By Brian Caples
Halestorm’s rise to stardom should come as no surprise to longtime fans. Lzzy Hale and company have proven themselves to be some of the hardest working members of the rock community since their 2009 self-titled debut album, with an intense touring regiment that has rightfully earned them spots on some of the world’s largest stages. Whether they’re playing a weekend-long festival or a stadium show, Halestorm consistently brings their ferocity to hundreds of thousands of fans across the globe.
Detroit Haller has been a member of the Halestorm team for the past 11 years, working her way up to the position of assistant tour manager. Her tireless work has played a pivotal role in the band’s success by helping organize their infamously complex touring routes. If you’ve ever had the pleasure of witnessing Halestorm’s breathtaking live show, you have Detroit to thank.
We spoke with Detroit about her musical origins, what goes into organizing a Halestorm tour, and her advice for women in the music industry.
WiMN: How prominent was music in your life growing up? Who were the artists that made you want to pursue a career in music?
DH: Music was always flowing throughout our household, everything from Motown, The Bangles, Aerosmith, Garth Brooks, and Judas Priest. My parents thought it was important to be exposed and appreciate all different genres of music. Growing up my dad had an office that was called the music room. The room housed hundreds of cds. I loved going through and picking random ones to play. This is literally how I discovered which artists and albums were my favorite. In our living room my dad had a massive stereo system. There was a sub woofer, two 6ft speakers and an 8 disc changer. I couldn’t wait to get home or for my parents to go out so I could turn it up loud!
There wasn’t a particular artist that made me want to work in the music industry. Honestly, I got into the music industry by chance. At 17 I applied to be an aisle usher at the Palace of Auburn Hills and DTE Music Theatre, mostly so I could listen to music at work. Turns out they weren’t hiring but the backstage hospitality department offered me a job. Backstage hospitality dealt with catering for the artists and crew, setting up dressing rooms, and distributing bus stock. This was my first intro into the touring industry and I was hooked.
WiMN: How did you first get introduced to Halestorm?
DH: I met the band at The Machine Shop in Flint Michigan. We bonded over tall boys of PBR and over time became great friends. In 2009 They took a chance and gave me my first touring position as their merchandise representative, now 11 years later I am their assistant tour manager.
WiMN: Halestorm is known for their intense touring schedule, playing across North America, Australia, and Europe in 2019 alone. Could you briefly describe what goes into planning a tour of that caliber?
DH: Teamwork and effective communication. There are many moving parts that make a tour come together and operate smoothly. Being a team player and being able to convey the needs of the tour are crucial. I have a great team in my Halestorm crew.
WiMN: You recently got certified as a health coach by the Institute for Integrative Nutrition. Are there any similarities between organizing a band’s tour and helping someone plan out a healthy lifestyle?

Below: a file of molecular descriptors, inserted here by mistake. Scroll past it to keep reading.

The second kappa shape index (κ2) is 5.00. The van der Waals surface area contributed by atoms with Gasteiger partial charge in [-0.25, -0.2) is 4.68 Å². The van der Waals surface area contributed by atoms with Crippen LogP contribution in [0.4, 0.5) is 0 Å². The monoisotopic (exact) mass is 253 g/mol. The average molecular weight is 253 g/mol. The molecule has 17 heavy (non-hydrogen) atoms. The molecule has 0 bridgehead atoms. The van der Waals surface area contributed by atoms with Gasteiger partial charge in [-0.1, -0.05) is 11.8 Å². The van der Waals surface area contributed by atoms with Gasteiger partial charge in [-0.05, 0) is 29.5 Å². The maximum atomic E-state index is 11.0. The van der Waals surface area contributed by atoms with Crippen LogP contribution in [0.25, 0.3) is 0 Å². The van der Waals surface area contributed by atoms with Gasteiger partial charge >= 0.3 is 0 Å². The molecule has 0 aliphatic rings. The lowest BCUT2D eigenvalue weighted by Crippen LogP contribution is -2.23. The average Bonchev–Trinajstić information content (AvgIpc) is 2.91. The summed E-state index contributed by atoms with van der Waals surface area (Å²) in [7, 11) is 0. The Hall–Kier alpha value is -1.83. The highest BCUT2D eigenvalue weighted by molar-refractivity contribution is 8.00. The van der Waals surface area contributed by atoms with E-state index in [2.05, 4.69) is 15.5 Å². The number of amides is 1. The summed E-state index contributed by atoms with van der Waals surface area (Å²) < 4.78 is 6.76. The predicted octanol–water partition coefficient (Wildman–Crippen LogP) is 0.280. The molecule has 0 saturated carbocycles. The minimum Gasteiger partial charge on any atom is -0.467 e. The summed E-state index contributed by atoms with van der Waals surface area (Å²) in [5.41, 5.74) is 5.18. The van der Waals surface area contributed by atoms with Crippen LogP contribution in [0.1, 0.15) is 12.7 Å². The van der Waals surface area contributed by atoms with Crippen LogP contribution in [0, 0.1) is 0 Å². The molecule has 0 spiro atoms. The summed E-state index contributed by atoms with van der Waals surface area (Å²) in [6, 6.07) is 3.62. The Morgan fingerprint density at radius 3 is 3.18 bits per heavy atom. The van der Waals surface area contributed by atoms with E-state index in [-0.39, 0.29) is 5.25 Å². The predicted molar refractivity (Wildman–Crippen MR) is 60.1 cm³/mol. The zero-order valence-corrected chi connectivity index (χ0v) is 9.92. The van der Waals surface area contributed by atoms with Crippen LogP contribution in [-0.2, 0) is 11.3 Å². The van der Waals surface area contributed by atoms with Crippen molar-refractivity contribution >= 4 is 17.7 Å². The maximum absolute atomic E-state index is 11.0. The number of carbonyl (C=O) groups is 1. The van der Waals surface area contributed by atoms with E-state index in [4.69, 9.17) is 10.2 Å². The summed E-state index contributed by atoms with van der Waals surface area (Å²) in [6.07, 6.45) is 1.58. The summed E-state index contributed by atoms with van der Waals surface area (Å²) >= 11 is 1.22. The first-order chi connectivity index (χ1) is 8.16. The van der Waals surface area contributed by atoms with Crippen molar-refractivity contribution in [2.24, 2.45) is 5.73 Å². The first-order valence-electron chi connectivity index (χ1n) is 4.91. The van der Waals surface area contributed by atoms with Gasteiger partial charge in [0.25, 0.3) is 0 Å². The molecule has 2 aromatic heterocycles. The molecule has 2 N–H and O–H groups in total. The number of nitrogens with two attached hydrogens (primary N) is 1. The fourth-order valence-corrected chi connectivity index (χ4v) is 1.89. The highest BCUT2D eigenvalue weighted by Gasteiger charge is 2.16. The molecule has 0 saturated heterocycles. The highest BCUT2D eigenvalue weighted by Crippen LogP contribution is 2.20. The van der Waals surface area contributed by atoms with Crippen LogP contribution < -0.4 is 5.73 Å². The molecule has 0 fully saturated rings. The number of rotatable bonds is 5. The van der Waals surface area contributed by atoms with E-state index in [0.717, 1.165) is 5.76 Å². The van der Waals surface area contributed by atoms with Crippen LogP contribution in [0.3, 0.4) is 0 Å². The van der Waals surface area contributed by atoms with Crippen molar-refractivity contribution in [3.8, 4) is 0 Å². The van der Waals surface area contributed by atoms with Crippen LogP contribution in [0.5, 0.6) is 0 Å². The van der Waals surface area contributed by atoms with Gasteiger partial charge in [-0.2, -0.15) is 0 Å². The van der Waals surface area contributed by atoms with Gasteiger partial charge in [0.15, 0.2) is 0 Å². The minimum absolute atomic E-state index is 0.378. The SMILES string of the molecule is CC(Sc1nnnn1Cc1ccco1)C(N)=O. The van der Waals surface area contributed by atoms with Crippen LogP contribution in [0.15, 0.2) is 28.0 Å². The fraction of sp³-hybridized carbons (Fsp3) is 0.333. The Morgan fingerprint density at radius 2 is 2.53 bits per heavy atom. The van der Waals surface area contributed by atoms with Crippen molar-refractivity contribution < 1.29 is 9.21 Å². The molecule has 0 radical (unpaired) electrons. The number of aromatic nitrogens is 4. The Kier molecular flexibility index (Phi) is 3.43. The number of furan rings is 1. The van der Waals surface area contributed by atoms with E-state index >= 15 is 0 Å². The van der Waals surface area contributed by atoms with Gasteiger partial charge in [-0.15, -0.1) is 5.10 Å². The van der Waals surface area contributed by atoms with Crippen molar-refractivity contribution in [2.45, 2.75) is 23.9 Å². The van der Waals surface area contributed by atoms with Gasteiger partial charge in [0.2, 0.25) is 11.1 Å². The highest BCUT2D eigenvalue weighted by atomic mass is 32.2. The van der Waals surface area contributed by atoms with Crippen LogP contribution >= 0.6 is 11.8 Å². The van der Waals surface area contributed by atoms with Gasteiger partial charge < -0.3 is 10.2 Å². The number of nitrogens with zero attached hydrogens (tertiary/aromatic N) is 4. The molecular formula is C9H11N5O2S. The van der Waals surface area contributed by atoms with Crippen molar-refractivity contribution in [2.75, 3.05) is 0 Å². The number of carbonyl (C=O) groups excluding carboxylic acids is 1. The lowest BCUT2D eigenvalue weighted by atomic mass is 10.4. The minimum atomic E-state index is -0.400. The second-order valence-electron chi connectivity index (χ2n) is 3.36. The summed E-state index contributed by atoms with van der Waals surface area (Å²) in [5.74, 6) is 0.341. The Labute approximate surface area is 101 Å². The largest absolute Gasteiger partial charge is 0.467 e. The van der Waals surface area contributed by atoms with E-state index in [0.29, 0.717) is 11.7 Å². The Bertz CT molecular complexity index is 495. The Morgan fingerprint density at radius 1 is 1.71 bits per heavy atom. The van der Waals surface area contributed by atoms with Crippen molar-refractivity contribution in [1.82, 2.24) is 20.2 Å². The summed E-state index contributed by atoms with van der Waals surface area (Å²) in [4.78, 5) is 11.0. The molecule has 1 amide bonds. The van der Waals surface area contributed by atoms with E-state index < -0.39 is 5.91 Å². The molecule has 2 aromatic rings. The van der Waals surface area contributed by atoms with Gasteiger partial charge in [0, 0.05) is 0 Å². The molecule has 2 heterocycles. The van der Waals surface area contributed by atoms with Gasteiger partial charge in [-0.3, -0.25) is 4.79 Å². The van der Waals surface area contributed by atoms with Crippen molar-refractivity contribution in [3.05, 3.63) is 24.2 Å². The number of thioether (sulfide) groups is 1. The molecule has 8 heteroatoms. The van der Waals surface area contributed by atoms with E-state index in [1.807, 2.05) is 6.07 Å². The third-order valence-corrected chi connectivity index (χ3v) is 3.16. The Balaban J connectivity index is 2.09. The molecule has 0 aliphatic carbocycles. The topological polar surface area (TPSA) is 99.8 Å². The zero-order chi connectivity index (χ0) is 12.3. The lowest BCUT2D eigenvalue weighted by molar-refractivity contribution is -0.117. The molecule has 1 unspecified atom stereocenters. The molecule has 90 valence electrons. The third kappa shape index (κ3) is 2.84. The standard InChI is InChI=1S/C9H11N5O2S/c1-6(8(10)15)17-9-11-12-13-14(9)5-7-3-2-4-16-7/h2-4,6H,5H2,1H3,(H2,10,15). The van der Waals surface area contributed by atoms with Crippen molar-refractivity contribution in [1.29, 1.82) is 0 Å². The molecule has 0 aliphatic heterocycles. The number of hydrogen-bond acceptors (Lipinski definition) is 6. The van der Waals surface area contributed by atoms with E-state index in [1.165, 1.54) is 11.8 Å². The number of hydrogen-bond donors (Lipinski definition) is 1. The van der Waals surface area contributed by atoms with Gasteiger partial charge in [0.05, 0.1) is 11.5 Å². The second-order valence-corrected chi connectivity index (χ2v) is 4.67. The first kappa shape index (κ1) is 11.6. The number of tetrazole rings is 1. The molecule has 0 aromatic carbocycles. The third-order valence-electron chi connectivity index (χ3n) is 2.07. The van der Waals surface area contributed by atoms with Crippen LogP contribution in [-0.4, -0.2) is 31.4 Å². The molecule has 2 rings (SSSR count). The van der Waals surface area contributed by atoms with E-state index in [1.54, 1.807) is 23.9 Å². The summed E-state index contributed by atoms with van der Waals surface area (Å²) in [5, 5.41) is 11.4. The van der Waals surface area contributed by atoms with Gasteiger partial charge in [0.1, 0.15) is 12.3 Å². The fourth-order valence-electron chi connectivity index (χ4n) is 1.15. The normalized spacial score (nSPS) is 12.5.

DH: I think the biggest similarity is recognizing that one size does not fit all. Each situation/person is unique and requires you to be objective yet flexible.
WiMN: Lzzy Hale took home the Inspire Award at the 2020 She Rocks Awards for her continuous work as a positive role model for women in music. Have you experienced any firsthand encounters with Lzzy giving back to her fans?
DH: I have been with Lzzy for 11 years and have witnessed so many amazing moments. The most recent was during our tour in Australia. After the shows there would be 30 or more fans waiting outside of the venue. She would go down the line spending time each person making every fan feel special, whether it was sharing a story, a hug or just listening. The amazing thing was realizing that Lzzy needs that connection as much as the fans do.
WiMN: How do you feel about opportunities for women in the music industry in recent years?
DH: I am happy that the door has been kicked open for women in the industry. I think the massive support system we give each other is apart of that. We empower, inspire and encourage. I have a wonderful support system between Lzzy, Judy Won (Halestorm Tour Photographer), Amanda Monger (Blake Shelton Tour Coordinator), and of course all of the Halestorm men (Band and Crew).
WiMN: What’s your advice for women who are either looking to begin a career or further their existing career in the music industry?
DH: My advice is to support each other. We are stronger together. Whether you are new to the industry or have been doing this for 20+ years, we can always learn from one another and teach others through our own experiences. I believe we need to continue laying the ground work for a community that will empower, inspire and applaud strengths. Women supporting women.
WiMN: Finally, what’s in store for the rest of 2020?
DH: My 2020 is starting off with a bang. In March, I am marrying my partner of 5 years, Calvin Roffey, who is also in the industry as a guitar/backline technician. Halestorm is going into the studio to make another album. Most of my 2020 will be spent touring with Rammstein as their production assistant. I am very excited to be apart of this production. I look forward to meeting new people, soaking up new experiences and becoming the best at what I do.